Risk Factors

The Takeaway

  • The major risk factors for obstructive sleep apnea are obesity, a family history of snoring or apnea, and being male.

Adult obstructive sleep apnea (OSA) is a common condition. One frequently cited study suggests that 4% of middle-aged men and 2% of middle-aged women in the United States have OSA.1 However, this is a conservative estimate, and the number is likely much higher.

Several factors can increase the risk of developing OSA. Some are hereditary; others are the result of age and/or lifestyle. Do any of these risk factors apply to you?

  • Obesity: approximately two-thirds of people with OSA are overweight or obese
  • Family history of OSA or snoring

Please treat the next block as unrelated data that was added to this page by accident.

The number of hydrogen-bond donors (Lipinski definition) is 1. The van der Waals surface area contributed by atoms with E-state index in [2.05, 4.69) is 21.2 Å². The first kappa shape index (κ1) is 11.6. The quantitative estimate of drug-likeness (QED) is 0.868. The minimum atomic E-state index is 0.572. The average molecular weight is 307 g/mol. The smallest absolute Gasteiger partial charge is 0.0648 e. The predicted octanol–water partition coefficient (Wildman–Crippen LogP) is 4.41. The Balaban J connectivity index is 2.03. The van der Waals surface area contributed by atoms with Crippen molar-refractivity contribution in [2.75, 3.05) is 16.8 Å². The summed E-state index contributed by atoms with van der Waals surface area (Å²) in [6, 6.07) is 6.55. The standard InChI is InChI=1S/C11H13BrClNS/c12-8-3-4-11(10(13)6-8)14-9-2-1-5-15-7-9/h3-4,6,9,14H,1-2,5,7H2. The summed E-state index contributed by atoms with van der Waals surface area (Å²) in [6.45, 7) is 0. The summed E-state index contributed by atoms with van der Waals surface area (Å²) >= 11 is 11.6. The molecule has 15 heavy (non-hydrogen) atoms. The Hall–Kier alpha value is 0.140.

• Small lower jaw and certain other facial configurations
  • Male gender
  • Large neck circumference
  • Large tonsils
  • Alcohol consumption at bedtime
  • Post-menopausal (for women)
  • Hypothyroidism (low levels of thyroid hormone)
  • Acromegaly (high levels of growth hormone)

Risk Factors & Age (00:37)
Dr. Atul Malhotra discusses risk factors of apnea and how they vary with age.

References

  1. Young T, Palta M, Dempsey J, Skatrud J, Weber S, Badr S. The occurrence of sleep-disordered breathing among middle-aged adults. N Engl J Med 1993;328:1230-5.

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This content was last reviewed on February 10, 2011